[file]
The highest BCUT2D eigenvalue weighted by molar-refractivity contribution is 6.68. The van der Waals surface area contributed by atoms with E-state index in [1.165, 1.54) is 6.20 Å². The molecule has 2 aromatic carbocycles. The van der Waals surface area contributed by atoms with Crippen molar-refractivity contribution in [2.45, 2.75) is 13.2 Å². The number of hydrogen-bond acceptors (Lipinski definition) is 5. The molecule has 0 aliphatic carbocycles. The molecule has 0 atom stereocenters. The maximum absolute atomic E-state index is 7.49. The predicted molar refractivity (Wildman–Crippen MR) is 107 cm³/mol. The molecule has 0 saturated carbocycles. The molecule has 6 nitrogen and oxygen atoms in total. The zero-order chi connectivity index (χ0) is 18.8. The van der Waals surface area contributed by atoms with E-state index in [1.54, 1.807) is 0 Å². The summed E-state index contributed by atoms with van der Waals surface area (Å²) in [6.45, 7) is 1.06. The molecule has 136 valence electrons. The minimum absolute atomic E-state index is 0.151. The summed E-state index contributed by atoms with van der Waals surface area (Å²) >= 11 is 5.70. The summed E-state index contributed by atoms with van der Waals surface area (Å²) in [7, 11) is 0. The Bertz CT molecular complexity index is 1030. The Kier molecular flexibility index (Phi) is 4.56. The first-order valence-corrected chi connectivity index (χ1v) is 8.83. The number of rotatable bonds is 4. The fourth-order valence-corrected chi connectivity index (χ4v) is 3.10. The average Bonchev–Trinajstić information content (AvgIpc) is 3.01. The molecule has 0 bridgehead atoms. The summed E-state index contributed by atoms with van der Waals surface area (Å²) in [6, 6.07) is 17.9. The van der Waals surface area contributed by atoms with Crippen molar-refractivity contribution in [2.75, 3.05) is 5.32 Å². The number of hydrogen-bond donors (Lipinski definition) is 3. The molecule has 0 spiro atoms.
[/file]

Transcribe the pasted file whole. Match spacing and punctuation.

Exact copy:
The highest BCUT2D eigenvalue weighted by molar-refractivity contribution is 6.68. The van der Waals surface area contributed by atoms with E-state index in [1.165, 1.54) is 6.20 Å². The molecule has 2 aromatic carbocycles. The van der Waals surface area contributed by atoms with Crippen molar-refractivity contribution in [2.45, 2.75) is 13.2 Å². The number of hydrogen-bond acceptors (Lipinski definition) is 5. The molecule has 0 aliphatic carbocycles. The molecule has 0 atom stereocenters. The maximum absolute atomic E-state index is 7.49. The predicted molar refractivity (Wildman–Crippen MR) is 107 cm³/mol. The molecule has 0 saturated carbocycles. The molecule has 6 nitrogen and oxygen atoms in total. The zero-order chi connectivity index (χ0) is 18.8. The van der Waals surface area contributed by atoms with E-state index in [1.54, 1.807) is 0 Å². The summed E-state index contributed by atoms with van der Waals surface area (Å²) in [6.45, 7) is 1.06. The molecule has 136 valence electrons. The minimum absolute atomic E-state index is 0.151. The summed E-state index contributed by atoms with van der Waals surface area (Å²) >= 11 is 5.70. The summed E-state index contributed by atoms with van der Waals surface area (Å²) in [7, 11) is 0. The Bertz CT molecular complexity index is 1030. The Kier molecular flexibility index (Phi) is 4.56. The first-order valence-corrected chi connectivity index (χ1v) is 8.83. The number of rotatable bonds is 4. The fourth-order valence-corrected chi connectivity index (χ4v) is 3.10. The average Bonchev–Trinajstić information content (AvgIpc) is 3.01. The molecule has 0 bridgehead atoms. The summed E-state index contributed by atoms with van der Waals surface area (Å²) in [6, 6.07) is 17.9. The van der Waals surface area contributed by atoms with Crippen molar-refractivity contribution in [2.75, 3.05) is 5.32 Å². The number of hydrogen-bond donors (Lipinski definition) is 3. The molecule has 0 spiro atoms.